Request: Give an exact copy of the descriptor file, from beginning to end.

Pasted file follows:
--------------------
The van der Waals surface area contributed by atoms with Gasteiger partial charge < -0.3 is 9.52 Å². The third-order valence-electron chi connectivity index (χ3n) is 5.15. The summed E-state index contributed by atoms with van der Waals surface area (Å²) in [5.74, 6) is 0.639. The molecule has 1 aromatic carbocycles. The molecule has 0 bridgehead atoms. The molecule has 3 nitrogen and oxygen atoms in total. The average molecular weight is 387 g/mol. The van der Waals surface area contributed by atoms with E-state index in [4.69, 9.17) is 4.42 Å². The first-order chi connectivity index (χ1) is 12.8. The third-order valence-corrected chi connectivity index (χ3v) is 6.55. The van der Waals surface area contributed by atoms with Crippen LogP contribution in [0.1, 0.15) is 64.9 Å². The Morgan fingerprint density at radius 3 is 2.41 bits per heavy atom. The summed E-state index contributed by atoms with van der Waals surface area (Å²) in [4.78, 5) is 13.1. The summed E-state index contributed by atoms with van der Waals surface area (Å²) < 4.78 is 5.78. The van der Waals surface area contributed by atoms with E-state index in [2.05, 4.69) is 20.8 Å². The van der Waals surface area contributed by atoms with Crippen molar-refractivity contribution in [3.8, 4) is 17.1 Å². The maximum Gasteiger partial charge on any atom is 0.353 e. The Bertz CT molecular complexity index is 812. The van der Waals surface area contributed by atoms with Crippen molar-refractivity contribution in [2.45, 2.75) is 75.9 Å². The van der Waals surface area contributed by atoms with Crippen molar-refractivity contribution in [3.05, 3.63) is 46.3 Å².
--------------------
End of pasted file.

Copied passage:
The van der Waals surface area contributed by atoms with Gasteiger partial charge < -0.3 is 9.52 Å². The third-order valence-electron chi connectivity index (χ3n) is 5.15. The summed E-state index contributed by atoms with van der Waals surface area (Å²) in [5.74, 6) is 0.639. The molecule has 1 aromatic carbocycles. The molecule has 0 bridgehead atoms. The molecule has 3 nitrogen and oxygen atoms in total. The average molecular weight is 387 g/mol. The van der Waals surface area contributed by atoms with E-state index in [4.69, 9.17) is 4.42 Å². The first-order chi connectivity index (χ1) is 12.8. The third-order valence-corrected chi connectivity index (χ3v) is 6.55. The van der Waals surface area contributed by atoms with Crippen LogP contribution in [0.1, 0.15) is 64.9 Å². The Morgan fingerprint density at radius 3 is 2.41 bits per heavy atom. The summed E-state index contributed by atoms with van der Waals surface area (Å²) in [4.78, 5) is 13.1. The summed E-state index contributed by atoms with van der Waals surface area (Å²) < 4.78 is 5.78. The van der Waals surface area contributed by atoms with E-state index in [2.05, 4.69) is 20.8 Å². The van der Waals surface area contributed by atoms with Crippen molar-refractivity contribution in [3.8, 4) is 17.1 Å². The maximum Gasteiger partial charge on any atom is 0.353 e. The Bertz CT molecular complexity index is 812. The van der Waals surface area contributed by atoms with Crippen molar-refractivity contribution in [2.45, 2.75) is 75.9 Å². The van der Waals surface area contributed by atoms with Crippen molar-refractivity contribution in [3.05, 3.63) is 46.3 Å².